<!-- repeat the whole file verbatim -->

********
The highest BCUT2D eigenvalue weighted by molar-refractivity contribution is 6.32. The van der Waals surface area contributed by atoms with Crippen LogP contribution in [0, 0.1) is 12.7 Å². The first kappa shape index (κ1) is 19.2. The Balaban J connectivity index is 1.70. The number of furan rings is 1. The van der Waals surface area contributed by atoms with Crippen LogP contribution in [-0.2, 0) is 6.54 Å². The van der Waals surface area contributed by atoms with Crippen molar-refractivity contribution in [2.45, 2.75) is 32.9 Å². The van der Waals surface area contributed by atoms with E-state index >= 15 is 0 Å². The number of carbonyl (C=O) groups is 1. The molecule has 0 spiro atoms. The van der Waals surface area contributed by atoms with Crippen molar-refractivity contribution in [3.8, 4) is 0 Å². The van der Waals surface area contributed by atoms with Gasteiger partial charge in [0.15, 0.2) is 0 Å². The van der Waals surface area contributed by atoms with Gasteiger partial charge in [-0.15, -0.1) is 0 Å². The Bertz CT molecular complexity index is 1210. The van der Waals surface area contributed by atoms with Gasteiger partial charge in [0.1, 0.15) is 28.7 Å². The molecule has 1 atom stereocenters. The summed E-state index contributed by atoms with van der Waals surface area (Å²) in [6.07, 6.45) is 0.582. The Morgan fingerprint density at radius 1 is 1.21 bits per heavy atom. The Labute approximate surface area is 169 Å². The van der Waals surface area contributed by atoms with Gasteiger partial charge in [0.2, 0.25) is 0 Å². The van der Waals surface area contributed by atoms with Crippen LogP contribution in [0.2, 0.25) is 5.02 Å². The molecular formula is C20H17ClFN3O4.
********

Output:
The highest BCUT2D eigenvalue weighted by molar-refractivity contribution is 6.32. The van der Waals surface area contributed by atoms with Crippen LogP contribution in [0, 0.1) is 12.7 Å². The first kappa shape index (κ1) is 19.2. The Balaban J connectivity index is 1.70. The number of furan rings is 1. The van der Waals surface area contributed by atoms with Crippen LogP contribution in [-0.2, 0) is 6.54 Å². The van der Waals surface area contributed by atoms with Crippen molar-refractivity contribution in [2.45, 2.75) is 32.9 Å². The van der Waals surface area contributed by atoms with E-state index >= 15 is 0 Å². The number of carbonyl (C=O) groups is 1. The molecule has 0 spiro atoms. The van der Waals surface area contributed by atoms with Crippen molar-refractivity contribution in [3.8, 4) is 0 Å². The van der Waals surface area contributed by atoms with Gasteiger partial charge in [0.15, 0.2) is 0 Å². The van der Waals surface area contributed by atoms with Gasteiger partial charge in [-0.15, -0.1) is 0 Å². The Bertz CT molecular complexity index is 1210. The van der Waals surface area contributed by atoms with Gasteiger partial charge in [0.1, 0.15) is 28.7 Å². The molecule has 1 atom stereocenters. The summed E-state index contributed by atoms with van der Waals surface area (Å²) in [6.07, 6.45) is 0.582. The Morgan fingerprint density at radius 1 is 1.21 bits per heavy atom. The Labute approximate surface area is 169 Å². The van der Waals surface area contributed by atoms with Gasteiger partial charge in [0.2, 0.25) is 0 Å². The van der Waals surface area contributed by atoms with Crippen LogP contribution in [0.2, 0.25) is 5.02 Å². The molecular formula is C20H17ClFN3O4.